Vancouver Community Court Judge Elisabeth Burgess agrees service integration key to success in DTES
A recent study suggests 300 people in the Downtown Eastside cost $26.5M in services
The new judge of Vancouver's Downtown Community Court agrees with a recently published Simon Fraser University study that integration is key to providing better services for people in the Downtown Eastside.
Last week, a study led by SFU health sciences researcher Dr. Julian Somers suggested 300 offenders frequently involved with the justice system cost $26.5 million in services.
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Elisabeth Burgess, who took over as the principal judge of the court in September, said until she read the study, she thought there could never be too many resources in the Downtown Eastside. Now, she's changed her tune.
"It's a very interesting report. [Somers] has years of experience working in this area. So maybe there can be resources that aren't being utilized as well as they need to be — that's what community court tries to do," she said.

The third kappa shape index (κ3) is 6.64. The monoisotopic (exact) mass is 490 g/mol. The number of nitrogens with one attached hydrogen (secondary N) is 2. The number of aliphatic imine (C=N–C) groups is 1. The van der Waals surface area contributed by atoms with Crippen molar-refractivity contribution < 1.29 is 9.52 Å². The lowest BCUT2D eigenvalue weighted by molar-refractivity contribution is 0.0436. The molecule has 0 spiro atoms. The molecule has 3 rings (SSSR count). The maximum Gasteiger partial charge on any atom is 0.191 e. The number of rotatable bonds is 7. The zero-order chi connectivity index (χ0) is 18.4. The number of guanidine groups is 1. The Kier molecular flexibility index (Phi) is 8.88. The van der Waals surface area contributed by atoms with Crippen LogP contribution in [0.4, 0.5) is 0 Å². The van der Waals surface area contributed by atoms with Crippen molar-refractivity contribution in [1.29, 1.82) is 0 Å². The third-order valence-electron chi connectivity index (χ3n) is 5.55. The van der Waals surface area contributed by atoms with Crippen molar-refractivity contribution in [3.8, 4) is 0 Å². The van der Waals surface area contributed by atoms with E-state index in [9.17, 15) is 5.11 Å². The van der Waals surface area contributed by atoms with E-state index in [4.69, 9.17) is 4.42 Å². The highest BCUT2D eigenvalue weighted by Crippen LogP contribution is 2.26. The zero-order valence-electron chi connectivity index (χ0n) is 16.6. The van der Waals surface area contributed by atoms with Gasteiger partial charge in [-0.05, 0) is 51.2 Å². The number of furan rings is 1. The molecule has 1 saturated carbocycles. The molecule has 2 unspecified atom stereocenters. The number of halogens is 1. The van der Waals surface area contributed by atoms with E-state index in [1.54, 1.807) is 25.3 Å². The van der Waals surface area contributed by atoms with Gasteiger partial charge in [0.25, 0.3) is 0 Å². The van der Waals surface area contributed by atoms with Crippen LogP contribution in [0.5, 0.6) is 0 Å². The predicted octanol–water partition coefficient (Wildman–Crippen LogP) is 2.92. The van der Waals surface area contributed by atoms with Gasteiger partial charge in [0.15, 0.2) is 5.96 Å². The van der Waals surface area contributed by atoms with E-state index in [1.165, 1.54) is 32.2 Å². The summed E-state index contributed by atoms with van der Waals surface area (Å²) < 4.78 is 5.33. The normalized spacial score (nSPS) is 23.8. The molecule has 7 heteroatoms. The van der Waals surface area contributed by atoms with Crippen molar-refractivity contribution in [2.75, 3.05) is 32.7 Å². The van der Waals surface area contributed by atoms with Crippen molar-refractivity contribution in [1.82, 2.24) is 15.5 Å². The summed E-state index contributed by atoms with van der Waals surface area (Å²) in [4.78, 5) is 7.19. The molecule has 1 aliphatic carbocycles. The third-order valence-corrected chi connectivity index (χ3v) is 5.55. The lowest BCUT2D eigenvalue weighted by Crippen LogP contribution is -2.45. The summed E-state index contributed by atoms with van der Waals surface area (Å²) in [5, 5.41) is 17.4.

The community court was the first of its kind when it opened its doors in 2008 to handle small-time, repeat offenders who often cope with mental illness and have problems with substance abuse.
Integration key to success
Burgess explained that when defendants first come to the court, they're given a needs assessment by one of 14 on-site service groups, which range from mental and physical health practitioners to probation officers who can help with housing and income assistance.
"As Julian Somers identified in his work that was published last week, the way to use resources more effectively is integration, and that's what we've had as our goal," she said.
For some, she said, it's the first time they've had access to those kinds of services.
"There are some people who are entitled to income assistance who don't actually know how to get it," she said. "Those are the people that we see living on the streets and under bridges."
By the time defendants appear before her in the courtroom, Burgess has been told all about their background.
"It has an obvious impact on the decisions that I make," she said.
'A problem-solving court'
Burgess said most of the cases are settled; only four per cent ever go to trial.
"It's a problem-solving court. Those problems get solved at community court," she said.
A report released in 2014 found a statistically significant reduction in offenders committing new offences compared to a control group from the neighbouring provincial court.